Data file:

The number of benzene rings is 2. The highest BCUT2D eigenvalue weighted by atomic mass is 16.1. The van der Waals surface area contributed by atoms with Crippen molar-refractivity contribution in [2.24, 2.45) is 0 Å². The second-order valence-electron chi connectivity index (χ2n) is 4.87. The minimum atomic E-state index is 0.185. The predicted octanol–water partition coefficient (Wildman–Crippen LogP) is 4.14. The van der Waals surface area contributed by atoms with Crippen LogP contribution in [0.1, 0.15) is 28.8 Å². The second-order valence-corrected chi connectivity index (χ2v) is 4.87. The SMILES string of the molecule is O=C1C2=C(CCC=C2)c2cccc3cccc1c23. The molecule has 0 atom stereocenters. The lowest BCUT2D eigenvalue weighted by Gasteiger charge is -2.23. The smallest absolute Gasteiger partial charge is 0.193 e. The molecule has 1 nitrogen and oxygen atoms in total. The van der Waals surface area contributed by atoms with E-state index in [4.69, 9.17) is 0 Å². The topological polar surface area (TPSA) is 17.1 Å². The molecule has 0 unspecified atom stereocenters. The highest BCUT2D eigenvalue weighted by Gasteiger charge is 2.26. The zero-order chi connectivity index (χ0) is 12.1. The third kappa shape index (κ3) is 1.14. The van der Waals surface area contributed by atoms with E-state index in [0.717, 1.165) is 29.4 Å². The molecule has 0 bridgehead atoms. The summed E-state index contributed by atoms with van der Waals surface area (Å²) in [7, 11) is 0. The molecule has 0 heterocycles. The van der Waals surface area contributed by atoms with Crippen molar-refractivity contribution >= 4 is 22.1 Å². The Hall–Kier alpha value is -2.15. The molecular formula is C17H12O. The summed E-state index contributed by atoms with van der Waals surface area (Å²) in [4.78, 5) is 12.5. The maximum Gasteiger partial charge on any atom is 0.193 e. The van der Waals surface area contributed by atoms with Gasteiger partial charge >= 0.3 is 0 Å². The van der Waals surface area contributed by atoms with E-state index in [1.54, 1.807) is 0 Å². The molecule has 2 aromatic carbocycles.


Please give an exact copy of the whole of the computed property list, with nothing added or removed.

The number of benzene rings is 2. The highest BCUT2D eigenvalue weighted by atomic mass is 16.1. The van der Waals surface area contributed by atoms with Crippen molar-refractivity contribution in [2.24, 2.45) is 0 Å². The second-order valence-electron chi connectivity index (χ2n) is 4.87. The minimum atomic E-state index is 0.185. The predicted octanol–water partition coefficient (Wildman–Crippen LogP) is 4.14. The van der Waals surface area contributed by atoms with Crippen LogP contribution in [0.1, 0.15) is 28.8 Å². The second-order valence-corrected chi connectivity index (χ2v) is 4.87. The SMILES string of the molecule is O=C1C2=C(CCC=C2)c2cccc3cccc1c23. The molecule has 0 atom stereocenters. The lowest BCUT2D eigenvalue weighted by Gasteiger charge is -2.23. The smallest absolute Gasteiger partial charge is 0.193 e. The molecule has 1 nitrogen and oxygen atoms in total. The van der Waals surface area contributed by atoms with E-state index in [4.69, 9.17) is 0 Å². The topological polar surface area (TPSA) is 17.1 Å². The molecule has 0 unspecified atom stereocenters. The highest BCUT2D eigenvalue weighted by Gasteiger charge is 2.26. The zero-order chi connectivity index (χ0) is 12.1. The third kappa shape index (κ3) is 1.14. The van der Waals surface area contributed by atoms with E-state index in [0.717, 1.165) is 29.4 Å². The molecule has 0 bridgehead atoms. The summed E-state index contributed by atoms with van der Waals surface area (Å²) in [7, 11) is 0. The molecule has 0 heterocycles. The van der Waals surface area contributed by atoms with Crippen molar-refractivity contribution >= 4 is 22.1 Å². The Hall–Kier alpha value is -2.15. The molecular formula is C17H12O. The summed E-state index contributed by atoms with van der Waals surface area (Å²) in [4.78, 5) is 12.5. The maximum Gasteiger partial charge on any atom is 0.193 e. The van der Waals surface area contributed by atoms with Gasteiger partial charge >= 0.3 is 0 Å². The van der Waals surface area contributed by atoms with E-state index in [1.54, 1.807) is 0 Å². The molecule has 2 aromatic carbocycles.